Following this definition, a triad with a negative word will become balanced if the other two end nodes are positive. An all-positive triad emerges from all positive words or from two positive words with a neutral word. Neutral triads, since they do not contribute to a positive/negative predominance of affect, are not considered (see Fig. 2a). This emotional construction aligns with the definition of balanced (\(\{+, +, +\}\) and \(\{+, -, -\}\)) and unbalanced (\(\{-, -, -\}\)) triads in structural balance42, with the exception that in our application the formation of the unbalanced triad \(\{+, +, -\}\) is not possible.

To study the emotional balance structure of mental states in suicide notes we start by building a signed network from the CO network (see “Materials and methods” section); then we evaluate its triad frequency and degree of balance—i.e., fraction of balanced triads; finally we present their statistical significance by comparing observed data against two different null models, as well as against the FA network, proceeding similarly as with the CO network. Let us underline that the comparison between the CO network, coming from suicide notes, and the FA network, coming from mind-wandering in the absence of suicide ideation, aims to identify potential patterns of psychological distress expressed in the language of suicide notes and potentially missing from the mental states of healthy controls during free mind-wandering.

Emotional balance and triad significance in suicide notes

We evaluate triad frequency in the signed CO and FA networks and evaluate their statistical significance when compared with two null models. As one model, we use configuration models43 to generate random networks where words had the same network degree as in the CO/FA networks. We also generate random networks using the same exact structure of the CO/FA networks but shuffling the sentiment labels associated with each node. This second null model does not change the overall structure of the network but instead changes local properties (i.e. degrees) of positive, neutral and negative words relative to their characteristics in the empirical network. Notice that the signs of edges in each triad are determined by the valence of the labels associated with the nodes so different sentiment label reshufflings induce different edge signs.

We explore how triad frequency and degree of balance (DoB) in both the CO and FA networks differ from random expectation when sequential structure or affective structure is disrupted, respectively. The first comparison is obtained by configuration models randomising network structure but keeping fixed the degree of individual words. The second comparison is obtained by label-shuffling, which altered the location and local degree of words of different valence while keeping the empirical structure fixed. In Fig. 2b we present a toy example of the null models.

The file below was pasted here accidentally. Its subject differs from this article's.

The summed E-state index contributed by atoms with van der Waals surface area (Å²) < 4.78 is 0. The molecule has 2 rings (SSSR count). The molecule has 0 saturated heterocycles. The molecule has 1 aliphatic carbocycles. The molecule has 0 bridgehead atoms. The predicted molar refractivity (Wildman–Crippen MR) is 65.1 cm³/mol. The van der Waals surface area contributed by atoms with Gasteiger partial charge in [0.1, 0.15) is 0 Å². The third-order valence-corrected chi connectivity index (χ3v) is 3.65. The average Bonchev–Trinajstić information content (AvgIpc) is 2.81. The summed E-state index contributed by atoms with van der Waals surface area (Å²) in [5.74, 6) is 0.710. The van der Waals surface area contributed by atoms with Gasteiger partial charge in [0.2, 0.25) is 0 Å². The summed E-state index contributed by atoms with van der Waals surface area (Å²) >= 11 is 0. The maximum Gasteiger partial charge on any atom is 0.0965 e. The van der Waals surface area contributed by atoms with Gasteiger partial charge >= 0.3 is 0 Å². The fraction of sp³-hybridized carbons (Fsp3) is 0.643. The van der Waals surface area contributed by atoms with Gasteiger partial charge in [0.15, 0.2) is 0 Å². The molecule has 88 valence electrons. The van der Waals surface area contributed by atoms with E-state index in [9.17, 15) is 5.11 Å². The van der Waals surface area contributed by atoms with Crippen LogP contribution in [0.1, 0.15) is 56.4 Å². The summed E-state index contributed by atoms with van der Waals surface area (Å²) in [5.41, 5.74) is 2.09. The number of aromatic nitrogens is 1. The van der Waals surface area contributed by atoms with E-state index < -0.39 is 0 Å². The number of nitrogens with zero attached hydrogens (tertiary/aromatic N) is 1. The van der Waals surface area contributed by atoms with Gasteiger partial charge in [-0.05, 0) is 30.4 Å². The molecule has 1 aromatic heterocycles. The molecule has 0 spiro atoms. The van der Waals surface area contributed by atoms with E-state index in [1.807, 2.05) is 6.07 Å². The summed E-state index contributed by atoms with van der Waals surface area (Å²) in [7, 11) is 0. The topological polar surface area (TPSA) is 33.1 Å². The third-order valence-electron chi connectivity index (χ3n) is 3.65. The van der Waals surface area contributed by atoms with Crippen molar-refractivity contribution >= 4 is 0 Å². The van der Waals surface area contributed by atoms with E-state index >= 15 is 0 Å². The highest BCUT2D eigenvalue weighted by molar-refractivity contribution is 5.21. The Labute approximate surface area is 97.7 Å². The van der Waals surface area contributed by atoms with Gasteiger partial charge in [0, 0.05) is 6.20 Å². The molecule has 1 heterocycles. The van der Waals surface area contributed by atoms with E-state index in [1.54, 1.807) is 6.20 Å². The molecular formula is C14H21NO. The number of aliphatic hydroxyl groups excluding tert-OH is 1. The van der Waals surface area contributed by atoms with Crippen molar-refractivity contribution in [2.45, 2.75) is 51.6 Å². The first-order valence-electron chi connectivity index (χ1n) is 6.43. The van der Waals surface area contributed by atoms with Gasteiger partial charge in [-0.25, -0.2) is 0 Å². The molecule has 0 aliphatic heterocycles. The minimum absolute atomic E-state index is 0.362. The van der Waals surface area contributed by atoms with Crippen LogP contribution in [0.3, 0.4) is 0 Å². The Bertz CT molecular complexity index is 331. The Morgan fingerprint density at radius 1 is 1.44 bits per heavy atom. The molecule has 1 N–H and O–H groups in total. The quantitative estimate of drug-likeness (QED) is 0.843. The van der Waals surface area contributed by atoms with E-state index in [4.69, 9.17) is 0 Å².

After creating the above modified versions of the networks, we build the associated signed networks and calculate the corresponding degree of balance and triad frequency values for both the null models. We present the mean and standard deviations for each count and for the degree of balance based on a sample of 1000 random realizations.

In Fig. 2c,d we present the results. We observe that the overall degree of balance and the frequency of \(\{+,+,+\}\) triads in the CO network and its configuration models are much higher than for the label-shuffled networks (Fig. 2c). In Fig. 2d we further provide evidence that the CO network exhibits a high level of degree of balance through comparison with the FA network. In the free association network there is a more uniform distribution of triad frequencies and the null models follow the decrease of all positive triads in comparison to the co-occurrence network of suicide notes.

Emotional balance in suicide notes as a narrative strategy

The results indicate that the emotional structure of conceptual associations in suicide notes is more compartmentalized where the all-positive triads (\(\{+,+,+\}\)) are most frequent. Mental contents are typically described as compartmentalized when affective information is organized, with respect to a given construct, so that positive and negative associations are relatively segregated and those of the same polarity cluster together. Compartmentalized mental contents have been investigated within social psychological studies looking at vulnerability and resilience to depression44,45,46. One difference between the present usage of ‘compartmentalization’ is that previous researchers have focused on the affective organization of the self-concept, whereas we apply this concept to interpreting the entire mental space of authors of suicide letters. It is possible that the highly balanced pattern we observe in the co-occurrence network is indicative of a psychological strategy for coping with the “psych-ache” associated with suicidal ideation (cf.3,4). Namely, this higher degree of organization may suggest an active process of motivated cognition47. That is, the individual may be driven to associate positive concepts with one another more readily than they would in a free association context (such as mind-wandering in the absence of suicidal ideation) to increase the salience and accessibility of positive-affective information. This preliminary evidence calls for the need to conduct future survey-based research in order to investigate this possibility.